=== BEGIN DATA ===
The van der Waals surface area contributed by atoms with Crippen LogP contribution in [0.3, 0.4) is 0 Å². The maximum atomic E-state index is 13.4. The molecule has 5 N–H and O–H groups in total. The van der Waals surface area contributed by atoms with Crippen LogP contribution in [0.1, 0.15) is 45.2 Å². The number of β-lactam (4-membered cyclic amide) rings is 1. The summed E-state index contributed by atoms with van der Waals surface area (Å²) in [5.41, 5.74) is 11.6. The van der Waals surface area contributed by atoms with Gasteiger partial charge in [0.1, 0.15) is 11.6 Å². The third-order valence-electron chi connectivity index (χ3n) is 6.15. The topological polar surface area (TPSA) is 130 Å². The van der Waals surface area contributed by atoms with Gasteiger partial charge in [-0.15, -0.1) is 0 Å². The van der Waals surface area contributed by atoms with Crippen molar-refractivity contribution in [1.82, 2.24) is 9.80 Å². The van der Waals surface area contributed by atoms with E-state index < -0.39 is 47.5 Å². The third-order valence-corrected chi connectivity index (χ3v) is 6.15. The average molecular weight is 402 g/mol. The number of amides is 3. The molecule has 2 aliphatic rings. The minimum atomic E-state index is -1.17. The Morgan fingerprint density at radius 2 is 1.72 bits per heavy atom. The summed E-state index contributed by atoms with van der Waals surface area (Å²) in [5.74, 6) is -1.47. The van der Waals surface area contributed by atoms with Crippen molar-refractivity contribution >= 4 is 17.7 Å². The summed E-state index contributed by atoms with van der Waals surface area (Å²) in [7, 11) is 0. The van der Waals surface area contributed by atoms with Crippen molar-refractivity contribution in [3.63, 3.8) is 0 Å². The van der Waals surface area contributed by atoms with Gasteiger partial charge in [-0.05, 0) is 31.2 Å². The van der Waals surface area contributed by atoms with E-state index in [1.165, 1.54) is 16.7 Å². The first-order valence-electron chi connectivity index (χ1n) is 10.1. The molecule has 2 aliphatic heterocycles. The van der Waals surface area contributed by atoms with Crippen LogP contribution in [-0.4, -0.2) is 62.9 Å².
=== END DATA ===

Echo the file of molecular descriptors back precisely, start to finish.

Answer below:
The van der Waals surface area contributed by atoms with Crippen LogP contribution in [0.3, 0.4) is 0 Å². The maximum atomic E-state index is 13.4. The molecule has 5 N–H and O–H groups in total. The van der Waals surface area contributed by atoms with Crippen LogP contribution in [0.1, 0.15) is 45.2 Å². The number of β-lactam (4-membered cyclic amide) rings is 1. The summed E-state index contributed by atoms with van der Waals surface area (Å²) in [5.41, 5.74) is 11.6. The van der Waals surface area contributed by atoms with Gasteiger partial charge in [0.1, 0.15) is 11.6 Å². The third-order valence-electron chi connectivity index (χ3n) is 6.15. The topological polar surface area (TPSA) is 130 Å². The van der Waals surface area contributed by atoms with Gasteiger partial charge in [-0.15, -0.1) is 0 Å². The van der Waals surface area contributed by atoms with Crippen molar-refractivity contribution in [1.82, 2.24) is 9.80 Å². The van der Waals surface area contributed by atoms with E-state index < -0.39 is 47.5 Å². The third-order valence-corrected chi connectivity index (χ3v) is 6.15. The average molecular weight is 402 g/mol. The number of amides is 3. The molecule has 2 aliphatic rings. The minimum atomic E-state index is -1.17. The Morgan fingerprint density at radius 2 is 1.72 bits per heavy atom. The summed E-state index contributed by atoms with van der Waals surface area (Å²) in [5.74, 6) is -1.47. The van der Waals surface area contributed by atoms with Crippen molar-refractivity contribution >= 4 is 17.7 Å². The summed E-state index contributed by atoms with van der Waals surface area (Å²) in [7, 11) is 0. The van der Waals surface area contributed by atoms with Crippen molar-refractivity contribution in [3.63, 3.8) is 0 Å². The van der Waals surface area contributed by atoms with Gasteiger partial charge in [-0.05, 0) is 31.2 Å². The van der Waals surface area contributed by atoms with E-state index in [1.165, 1.54) is 16.7 Å². The first-order valence-electron chi connectivity index (χ1n) is 10.1. The molecule has 2 aliphatic heterocycles. The van der Waals surface area contributed by atoms with Crippen LogP contribution in [-0.4, -0.2) is 62.9 Å².